For a printable recipe, click here.

You can make this pasta either by hand or in a food processor.  I prefer the hand method- there's just something about kneading pasta dough that I find therapeutic- but the food processor method is just as good and is a bit easier to clean up.  I'll give instructions for both.

1 1/2 cups all purpose flour
1/2 tsp salt
2 large eggs
2 tbs tomato paste
1/4 cup extra virgin olive oil
1-2 large cloves garlic, finely chopped, pressed or grated (depends on how garlicky you like it!)
3 tbs chopped slow roasted or sun dried tomatoes

To make dough by hand:  Put flour and salt in a pile on a clean counter.  Make a well in the center of the pile and crack the eggs into the center of the well.  Add the tomato paste to the eggs and beat the eggs and paste gently to incorporate.  Slowly begin to bring the flour into the wet mixture, pulling in from the sides with the fork.  At the same time, using your other hand, build up the walls of the well.  At some point, the fork will get too clogged up and the walls of the well will collapse.  At that point, switch to using your hands to incorporate the last of the flour.  Knead the dough for 5-10 minutes, until smooth and elastic.  You can add up to 2 tbs more flour as needed if the dough is too sticky.  Let the dough rest covered with plastic wrap or an inverted bowl for 30 minutes.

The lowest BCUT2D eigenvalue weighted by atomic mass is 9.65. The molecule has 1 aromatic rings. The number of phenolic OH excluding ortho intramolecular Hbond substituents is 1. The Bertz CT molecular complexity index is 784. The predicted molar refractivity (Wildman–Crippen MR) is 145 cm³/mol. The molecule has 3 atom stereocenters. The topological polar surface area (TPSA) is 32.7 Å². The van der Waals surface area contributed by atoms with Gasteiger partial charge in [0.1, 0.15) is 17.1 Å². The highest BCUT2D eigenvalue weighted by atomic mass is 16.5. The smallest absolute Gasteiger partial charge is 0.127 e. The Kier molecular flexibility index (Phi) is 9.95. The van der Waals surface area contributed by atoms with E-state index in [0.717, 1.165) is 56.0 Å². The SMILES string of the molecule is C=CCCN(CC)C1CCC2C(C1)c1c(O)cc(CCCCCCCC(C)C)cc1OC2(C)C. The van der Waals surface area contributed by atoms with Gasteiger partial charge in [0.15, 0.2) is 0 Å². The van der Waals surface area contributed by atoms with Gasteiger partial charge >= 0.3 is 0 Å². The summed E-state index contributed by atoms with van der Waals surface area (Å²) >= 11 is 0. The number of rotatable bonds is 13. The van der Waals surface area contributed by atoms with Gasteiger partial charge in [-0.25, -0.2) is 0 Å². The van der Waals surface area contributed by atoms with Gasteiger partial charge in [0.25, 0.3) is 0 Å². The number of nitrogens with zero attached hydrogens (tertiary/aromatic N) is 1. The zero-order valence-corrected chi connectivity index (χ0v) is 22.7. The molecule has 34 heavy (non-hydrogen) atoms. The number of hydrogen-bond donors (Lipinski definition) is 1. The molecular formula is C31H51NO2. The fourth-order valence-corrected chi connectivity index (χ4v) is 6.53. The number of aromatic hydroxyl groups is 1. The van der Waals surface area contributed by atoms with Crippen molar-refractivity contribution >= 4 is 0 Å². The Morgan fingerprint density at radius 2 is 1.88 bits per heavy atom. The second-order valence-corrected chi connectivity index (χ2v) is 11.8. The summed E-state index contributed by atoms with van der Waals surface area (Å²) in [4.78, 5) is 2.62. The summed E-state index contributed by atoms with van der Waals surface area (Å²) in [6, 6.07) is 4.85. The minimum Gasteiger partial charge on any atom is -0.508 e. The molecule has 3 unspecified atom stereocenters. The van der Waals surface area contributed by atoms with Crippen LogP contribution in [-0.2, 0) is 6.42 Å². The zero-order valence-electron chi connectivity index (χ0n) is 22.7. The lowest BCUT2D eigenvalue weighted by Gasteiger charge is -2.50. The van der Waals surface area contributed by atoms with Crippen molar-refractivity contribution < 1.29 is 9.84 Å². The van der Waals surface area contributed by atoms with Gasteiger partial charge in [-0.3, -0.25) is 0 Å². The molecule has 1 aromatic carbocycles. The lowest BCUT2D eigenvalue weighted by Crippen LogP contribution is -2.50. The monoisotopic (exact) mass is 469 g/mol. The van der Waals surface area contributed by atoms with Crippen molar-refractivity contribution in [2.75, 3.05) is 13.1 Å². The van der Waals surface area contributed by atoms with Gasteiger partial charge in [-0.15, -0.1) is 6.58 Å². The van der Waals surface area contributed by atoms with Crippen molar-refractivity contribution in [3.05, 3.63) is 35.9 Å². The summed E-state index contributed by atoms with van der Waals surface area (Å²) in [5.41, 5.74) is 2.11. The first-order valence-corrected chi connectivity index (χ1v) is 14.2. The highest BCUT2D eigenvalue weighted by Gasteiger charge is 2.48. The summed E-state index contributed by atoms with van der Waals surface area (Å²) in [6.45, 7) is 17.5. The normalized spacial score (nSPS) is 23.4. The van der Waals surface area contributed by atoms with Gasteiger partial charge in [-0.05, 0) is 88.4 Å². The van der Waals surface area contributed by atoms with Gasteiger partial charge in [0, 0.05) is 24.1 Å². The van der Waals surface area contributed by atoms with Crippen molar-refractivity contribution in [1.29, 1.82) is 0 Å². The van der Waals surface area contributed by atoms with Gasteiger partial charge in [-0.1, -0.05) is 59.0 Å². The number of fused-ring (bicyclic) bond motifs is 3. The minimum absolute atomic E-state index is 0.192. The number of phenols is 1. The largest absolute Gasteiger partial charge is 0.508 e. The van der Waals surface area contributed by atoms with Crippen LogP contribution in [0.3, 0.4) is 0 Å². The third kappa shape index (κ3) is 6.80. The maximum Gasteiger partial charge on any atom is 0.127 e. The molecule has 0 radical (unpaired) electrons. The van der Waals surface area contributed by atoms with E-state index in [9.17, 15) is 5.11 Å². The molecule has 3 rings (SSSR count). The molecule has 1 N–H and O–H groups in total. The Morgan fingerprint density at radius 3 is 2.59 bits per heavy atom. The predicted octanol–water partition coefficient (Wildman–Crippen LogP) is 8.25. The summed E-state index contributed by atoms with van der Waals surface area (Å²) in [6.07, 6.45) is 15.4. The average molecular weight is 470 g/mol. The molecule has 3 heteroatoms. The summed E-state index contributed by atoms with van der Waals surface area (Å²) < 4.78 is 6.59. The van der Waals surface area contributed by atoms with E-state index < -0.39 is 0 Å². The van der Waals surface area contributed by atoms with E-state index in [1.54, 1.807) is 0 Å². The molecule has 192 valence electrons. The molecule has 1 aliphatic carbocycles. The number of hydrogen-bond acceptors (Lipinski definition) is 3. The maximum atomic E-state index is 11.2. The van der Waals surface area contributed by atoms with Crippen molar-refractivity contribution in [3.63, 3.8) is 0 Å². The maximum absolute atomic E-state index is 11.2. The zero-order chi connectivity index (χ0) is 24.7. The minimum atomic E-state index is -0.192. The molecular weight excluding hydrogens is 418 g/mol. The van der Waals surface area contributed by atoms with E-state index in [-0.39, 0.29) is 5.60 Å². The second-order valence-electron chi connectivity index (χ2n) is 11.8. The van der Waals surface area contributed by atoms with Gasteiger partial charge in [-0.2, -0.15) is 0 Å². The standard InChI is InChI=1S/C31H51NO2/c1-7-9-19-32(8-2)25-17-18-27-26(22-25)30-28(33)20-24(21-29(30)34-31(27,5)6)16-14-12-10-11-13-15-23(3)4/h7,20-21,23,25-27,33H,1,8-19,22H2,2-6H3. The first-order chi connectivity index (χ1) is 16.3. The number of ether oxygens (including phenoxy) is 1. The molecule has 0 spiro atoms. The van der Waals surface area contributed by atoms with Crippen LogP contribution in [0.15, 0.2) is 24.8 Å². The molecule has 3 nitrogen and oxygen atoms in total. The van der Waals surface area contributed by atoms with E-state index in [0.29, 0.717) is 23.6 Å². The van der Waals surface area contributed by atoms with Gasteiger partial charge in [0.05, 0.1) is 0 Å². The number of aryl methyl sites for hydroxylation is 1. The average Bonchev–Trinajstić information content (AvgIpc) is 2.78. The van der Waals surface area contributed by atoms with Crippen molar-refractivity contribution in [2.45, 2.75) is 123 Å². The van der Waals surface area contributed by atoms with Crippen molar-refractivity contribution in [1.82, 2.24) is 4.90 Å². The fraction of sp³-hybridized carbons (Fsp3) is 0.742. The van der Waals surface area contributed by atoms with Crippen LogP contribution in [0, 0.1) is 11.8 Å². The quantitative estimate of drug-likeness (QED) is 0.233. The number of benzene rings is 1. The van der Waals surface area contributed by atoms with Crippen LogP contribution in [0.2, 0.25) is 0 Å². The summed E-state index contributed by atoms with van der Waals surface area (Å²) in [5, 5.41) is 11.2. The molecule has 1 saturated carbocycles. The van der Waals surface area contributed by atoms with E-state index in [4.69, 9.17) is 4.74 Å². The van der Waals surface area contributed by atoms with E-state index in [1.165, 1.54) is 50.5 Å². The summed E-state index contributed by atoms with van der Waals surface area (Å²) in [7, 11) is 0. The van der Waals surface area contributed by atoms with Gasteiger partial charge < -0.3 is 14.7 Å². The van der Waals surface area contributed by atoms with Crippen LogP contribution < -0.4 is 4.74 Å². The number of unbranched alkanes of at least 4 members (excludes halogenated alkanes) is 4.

To make the dough using a food processor:  Add flour, salt, eggs and tomato paste to the bowl of a food processor.  Process until the dough just comes together, about 20 seconds.  Turn the dough out onto a lightly floured counter and knead following the instructions above for the hand method.

Cut the rested dough into 8 pieces.  Working with one piece at a time (keeping the others covered), slightly flatten dough, dust it with flour and feed it through a pasta machine at its widest setting.  Fold the dough in half, lightly dust with flour and feed through the same setting.  Turn the pasta machine to the next widest setting, lightly flour the dough and pass through the machine.  Continue to pass the dough through the machine using even lower settings and dusting with flour as needed until you have a very thin and almost translucent sheet of pasta (this would be an 8 on a hand machine like an Atlas or a 5 or 6 on a Kitchen Aid mixer attachment).  Place the sheet of dough on a lightly floured counter or pasta drying rack for 10 minutes, then cut into strands using a pasta machine's cutting attachment or by hand.

To cook:  Cook the pasta in a large pot of boiling salted water until al dente, which will take only 1 or 2 minutes.  While the pasta is cooking, place the olive oil, garlic, and chopped dried tomatoes in a medium saute pan.  Slowly heat up the oil (on a medium or medium low setting) until the garlic becomes fragrant, stirring.  When the pasta is cooked, drain and place in the pan with the oil mixture.  Gently toss and remove from heat.  Serve, sprinkled with a few thyme leaves.